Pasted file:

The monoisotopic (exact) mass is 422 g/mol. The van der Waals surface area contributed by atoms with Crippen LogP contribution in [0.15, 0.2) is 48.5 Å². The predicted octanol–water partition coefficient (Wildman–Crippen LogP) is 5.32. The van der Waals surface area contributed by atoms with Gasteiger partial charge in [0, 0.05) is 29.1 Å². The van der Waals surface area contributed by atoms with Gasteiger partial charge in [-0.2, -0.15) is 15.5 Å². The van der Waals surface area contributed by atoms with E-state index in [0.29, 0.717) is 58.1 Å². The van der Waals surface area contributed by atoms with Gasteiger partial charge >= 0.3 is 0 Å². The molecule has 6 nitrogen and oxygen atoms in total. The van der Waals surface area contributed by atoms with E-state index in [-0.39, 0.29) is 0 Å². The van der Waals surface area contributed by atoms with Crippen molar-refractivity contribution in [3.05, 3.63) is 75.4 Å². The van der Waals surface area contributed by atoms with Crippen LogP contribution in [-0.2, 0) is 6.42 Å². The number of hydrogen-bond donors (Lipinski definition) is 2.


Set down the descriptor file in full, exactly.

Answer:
The monoisotopic (exact) mass is 422 g/mol. The van der Waals surface area contributed by atoms with Crippen LogP contribution in [0.15, 0.2) is 48.5 Å². The predicted octanol–water partition coefficient (Wildman–Crippen LogP) is 5.32. The van der Waals surface area contributed by atoms with Gasteiger partial charge in [0, 0.05) is 29.1 Å². The van der Waals surface area contributed by atoms with Gasteiger partial charge in [-0.2, -0.15) is 15.5 Å². The van der Waals surface area contributed by atoms with E-state index in [0.29, 0.717) is 58.1 Å². The van der Waals surface area contributed by atoms with Gasteiger partial charge >= 0.3 is 0 Å². The molecule has 6 nitrogen and oxygen atoms in total. The van der Waals surface area contributed by atoms with E-state index in [-0.39, 0.29) is 0 Å². The van der Waals surface area contributed by atoms with Crippen molar-refractivity contribution in [3.05, 3.63) is 75.4 Å². The van der Waals surface area contributed by atoms with Crippen LogP contribution in [-0.2, 0) is 6.42 Å². The number of hydrogen-bond donors (Lipinski definition) is 2.